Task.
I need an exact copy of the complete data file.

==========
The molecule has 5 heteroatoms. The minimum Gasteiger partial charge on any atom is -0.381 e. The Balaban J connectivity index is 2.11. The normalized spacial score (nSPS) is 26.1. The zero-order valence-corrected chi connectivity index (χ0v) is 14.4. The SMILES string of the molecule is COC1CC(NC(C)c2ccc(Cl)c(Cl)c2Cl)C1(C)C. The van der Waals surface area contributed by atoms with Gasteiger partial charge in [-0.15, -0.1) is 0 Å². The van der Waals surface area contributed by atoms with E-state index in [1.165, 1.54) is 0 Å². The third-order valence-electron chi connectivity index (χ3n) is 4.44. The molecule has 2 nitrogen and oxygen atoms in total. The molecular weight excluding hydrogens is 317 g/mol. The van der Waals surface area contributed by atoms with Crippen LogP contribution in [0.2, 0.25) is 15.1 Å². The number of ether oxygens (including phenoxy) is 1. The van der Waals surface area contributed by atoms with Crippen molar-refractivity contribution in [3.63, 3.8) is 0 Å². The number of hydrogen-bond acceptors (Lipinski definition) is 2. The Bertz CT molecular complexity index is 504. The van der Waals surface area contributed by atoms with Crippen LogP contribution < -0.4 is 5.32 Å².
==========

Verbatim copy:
The molecule has 5 heteroatoms. The minimum Gasteiger partial charge on any atom is -0.381 e. The Balaban J connectivity index is 2.11. The normalized spacial score (nSPS) is 26.1. The zero-order valence-corrected chi connectivity index (χ0v) is 14.4. The SMILES string of the molecule is COC1CC(NC(C)c2ccc(Cl)c(Cl)c2Cl)C1(C)C. The van der Waals surface area contributed by atoms with Gasteiger partial charge in [-0.15, -0.1) is 0 Å². The van der Waals surface area contributed by atoms with E-state index in [1.165, 1.54) is 0 Å². The third-order valence-electron chi connectivity index (χ3n) is 4.44. The molecule has 2 nitrogen and oxygen atoms in total. The molecular weight excluding hydrogens is 317 g/mol. The van der Waals surface area contributed by atoms with Crippen LogP contribution in [0.2, 0.25) is 15.1 Å². The number of ether oxygens (including phenoxy) is 1. The van der Waals surface area contributed by atoms with Crippen molar-refractivity contribution in [3.63, 3.8) is 0 Å². The number of hydrogen-bond acceptors (Lipinski definition) is 2. The Bertz CT molecular complexity index is 504. The van der Waals surface area contributed by atoms with Crippen LogP contribution < -0.4 is 5.32 Å².